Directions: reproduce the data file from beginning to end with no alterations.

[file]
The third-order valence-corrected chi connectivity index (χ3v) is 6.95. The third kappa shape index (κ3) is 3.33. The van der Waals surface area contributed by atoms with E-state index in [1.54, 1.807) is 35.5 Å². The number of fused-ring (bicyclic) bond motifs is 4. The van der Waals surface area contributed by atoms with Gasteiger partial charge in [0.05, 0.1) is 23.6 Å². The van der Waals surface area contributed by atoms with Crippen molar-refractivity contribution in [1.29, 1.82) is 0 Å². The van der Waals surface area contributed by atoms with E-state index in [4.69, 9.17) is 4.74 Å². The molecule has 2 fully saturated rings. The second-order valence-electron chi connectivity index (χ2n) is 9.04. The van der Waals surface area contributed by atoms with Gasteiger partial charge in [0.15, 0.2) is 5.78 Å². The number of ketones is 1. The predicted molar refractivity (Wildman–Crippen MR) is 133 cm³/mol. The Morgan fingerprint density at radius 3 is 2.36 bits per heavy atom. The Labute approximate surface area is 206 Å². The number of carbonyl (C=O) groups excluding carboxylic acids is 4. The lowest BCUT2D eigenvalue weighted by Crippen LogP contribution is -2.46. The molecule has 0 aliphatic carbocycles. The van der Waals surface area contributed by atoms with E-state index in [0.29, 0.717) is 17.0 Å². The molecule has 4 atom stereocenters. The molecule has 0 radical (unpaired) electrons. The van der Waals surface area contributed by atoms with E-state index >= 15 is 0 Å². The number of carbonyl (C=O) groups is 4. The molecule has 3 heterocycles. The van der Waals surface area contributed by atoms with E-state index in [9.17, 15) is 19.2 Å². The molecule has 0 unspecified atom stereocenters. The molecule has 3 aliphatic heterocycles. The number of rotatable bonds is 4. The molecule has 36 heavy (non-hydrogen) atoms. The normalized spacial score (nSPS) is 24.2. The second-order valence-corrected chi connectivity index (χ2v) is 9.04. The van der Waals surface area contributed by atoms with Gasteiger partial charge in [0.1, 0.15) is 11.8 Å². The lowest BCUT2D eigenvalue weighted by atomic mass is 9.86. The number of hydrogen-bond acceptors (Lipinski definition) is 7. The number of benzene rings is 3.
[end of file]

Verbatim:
The third-order valence-corrected chi connectivity index (χ3v) is 6.95. The third kappa shape index (κ3) is 3.33. The van der Waals surface area contributed by atoms with E-state index in [1.54, 1.807) is 35.5 Å². The number of fused-ring (bicyclic) bond motifs is 4. The van der Waals surface area contributed by atoms with Gasteiger partial charge in [0.05, 0.1) is 23.6 Å². The van der Waals surface area contributed by atoms with Crippen molar-refractivity contribution in [1.29, 1.82) is 0 Å². The van der Waals surface area contributed by atoms with E-state index in [4.69, 9.17) is 4.74 Å². The molecule has 2 fully saturated rings. The second-order valence-electron chi connectivity index (χ2n) is 9.04. The van der Waals surface area contributed by atoms with Gasteiger partial charge in [0.15, 0.2) is 5.78 Å². The number of ketones is 1. The predicted molar refractivity (Wildman–Crippen MR) is 133 cm³/mol. The Morgan fingerprint density at radius 3 is 2.36 bits per heavy atom. The Labute approximate surface area is 206 Å². The number of carbonyl (C=O) groups excluding carboxylic acids is 4. The lowest BCUT2D eigenvalue weighted by Crippen LogP contribution is -2.46. The molecule has 0 aliphatic carbocycles. The van der Waals surface area contributed by atoms with E-state index in [0.29, 0.717) is 17.0 Å². The molecule has 4 atom stereocenters. The molecule has 0 radical (unpaired) electrons. The van der Waals surface area contributed by atoms with E-state index >= 15 is 0 Å². The number of carbonyl (C=O) groups is 4. The molecule has 3 heterocycles. The van der Waals surface area contributed by atoms with E-state index in [9.17, 15) is 19.2 Å². The molecule has 0 unspecified atom stereocenters. The molecule has 3 aliphatic heterocycles. The number of rotatable bonds is 4. The molecule has 36 heavy (non-hydrogen) atoms. The normalized spacial score (nSPS) is 24.2. The second-order valence-corrected chi connectivity index (χ2v) is 9.04. The van der Waals surface area contributed by atoms with Gasteiger partial charge in [0.1, 0.15) is 11.8 Å². The lowest BCUT2D eigenvalue weighted by atomic mass is 9.86. The number of hydrogen-bond acceptors (Lipinski definition) is 7. The number of benzene rings is 3.